Sangha, 24 Definition(s)
Lit., harmonious community. In the Buddhadharma, Sangha means the order of Bhiksus, Bhiksunis, Sramaneras and Sramanerikas. Another meaning is the Arya Sangha, made up of those individuals, lay or monastic, who have attained one of the four stages of sanctity. Also, the Bodhisattva Sangha.
On the conventional (sammati) level, this term denotes the communities of Buddhist monks and nuns; on the ideal (ariya) level, it denotes those followers of the Buddha, lay or ordained, who have attained at least stream entry (see sotapanna), the first of the transcendent paths (see magga) culminating in nibbana. Recently, particularly in the West, the term "sangha" has been popularly adapted to mean the wider sense of "community of followers on the Buddhist path," although this usage finds no basis in the Pali canon. The term "parisa" may be more appropriate for this much broader meaning.
A word with several associations. One meaning refers specifically to the Aryasangha (Pali Ariyasangha -- those who have attained to the supramundane Path). Another meaning is the patimokkha sangha -- the community of ordained monks and nuns. Western Mahayanists sometimes use the word in yet a third sense, to refer to the "mahasangha" -- the community of all believers. The Sangha that is referred to in the Triple Gem is the Ariyasangha; from an orthodox viewpoint (whether Theravada or Mahayana), beings who have not cut off the defilements are not a satisfactory object of refuge.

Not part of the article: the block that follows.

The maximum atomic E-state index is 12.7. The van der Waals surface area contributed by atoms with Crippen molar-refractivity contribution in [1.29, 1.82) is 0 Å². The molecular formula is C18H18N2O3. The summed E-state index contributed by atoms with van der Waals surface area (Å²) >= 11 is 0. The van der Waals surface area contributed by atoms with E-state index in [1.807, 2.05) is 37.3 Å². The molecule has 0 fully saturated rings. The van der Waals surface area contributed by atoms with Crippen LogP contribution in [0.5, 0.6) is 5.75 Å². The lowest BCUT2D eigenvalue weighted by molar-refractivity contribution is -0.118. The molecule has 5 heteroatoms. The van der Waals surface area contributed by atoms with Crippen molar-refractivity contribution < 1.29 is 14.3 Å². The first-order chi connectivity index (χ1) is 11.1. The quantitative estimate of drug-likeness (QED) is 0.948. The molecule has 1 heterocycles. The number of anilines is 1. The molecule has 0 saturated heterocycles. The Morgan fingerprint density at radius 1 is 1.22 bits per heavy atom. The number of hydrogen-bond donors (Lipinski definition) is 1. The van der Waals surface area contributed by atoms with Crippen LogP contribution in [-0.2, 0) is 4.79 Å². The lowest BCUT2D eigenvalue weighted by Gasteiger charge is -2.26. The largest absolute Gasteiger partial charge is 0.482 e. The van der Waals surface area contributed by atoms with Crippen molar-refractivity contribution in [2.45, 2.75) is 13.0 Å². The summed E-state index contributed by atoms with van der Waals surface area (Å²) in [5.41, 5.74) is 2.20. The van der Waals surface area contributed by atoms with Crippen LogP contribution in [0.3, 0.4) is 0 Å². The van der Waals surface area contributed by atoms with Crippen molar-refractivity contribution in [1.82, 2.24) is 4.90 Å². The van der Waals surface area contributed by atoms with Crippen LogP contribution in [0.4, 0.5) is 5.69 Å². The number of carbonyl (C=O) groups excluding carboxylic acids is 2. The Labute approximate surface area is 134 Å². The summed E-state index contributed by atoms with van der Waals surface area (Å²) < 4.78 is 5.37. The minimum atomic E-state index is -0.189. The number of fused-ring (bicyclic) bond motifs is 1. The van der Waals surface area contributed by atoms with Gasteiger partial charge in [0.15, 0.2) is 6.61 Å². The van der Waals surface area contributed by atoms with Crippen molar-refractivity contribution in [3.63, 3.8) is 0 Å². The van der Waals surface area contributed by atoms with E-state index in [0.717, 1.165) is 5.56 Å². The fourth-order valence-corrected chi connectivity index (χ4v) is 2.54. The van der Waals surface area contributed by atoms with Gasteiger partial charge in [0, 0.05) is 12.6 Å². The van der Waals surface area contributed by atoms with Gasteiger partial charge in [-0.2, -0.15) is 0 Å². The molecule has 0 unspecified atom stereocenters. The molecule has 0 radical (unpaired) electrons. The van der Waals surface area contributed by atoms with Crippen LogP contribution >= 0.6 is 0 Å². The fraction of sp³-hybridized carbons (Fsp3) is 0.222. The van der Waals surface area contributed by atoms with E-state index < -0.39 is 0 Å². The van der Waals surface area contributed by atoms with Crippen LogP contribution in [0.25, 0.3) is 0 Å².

The Buddhist monastic order. The corporate assembly of at least 3 monks under a chairman, empowered to hear confession, grant absolution and ordain. In general terms, it refers to any community practising the Buddhist Way.
(Pali) On the conventional (sammati) level, this term denotes the communities of Buddhist monks and nuns; on the ideal (ariya) level, it denotes those followers of the Buddha, lay or ordained, who have attained at least stream entry.
A word meaning community or congregation. In Buddhism it refers primarily to the community of saints and enlightened ones (Ariya Sangha), the third of the three Jewels and the three Refuges, and the order of monks (bhikkhu Sangha) and nuns (bhikkhuni Sangha). However increasingly the word is now being used for the Buddhist community in general, spiritually developed or not, ordained or not.
According to the Vinaya tradition, any community of four or more fully ordained monks or nuns. In general, ordained or lay people who take Bodhisattva vows or Tantric vows can also be said to be Sangha. See Joyful Path of Good Fortune.
The spiritual community of those sincerely following the same spiritual path. According to the Vinaya tradition, any community of four or more fully ordained monks or nuns. In general, ordained or lay people who take Bodhisattva vows or Tantric vows can also be said to be Sangha.
2. Sangha. Father of Suranimmila; he was the father of seven sons and lived in Khandavitthika. Mhv.xxiii.19.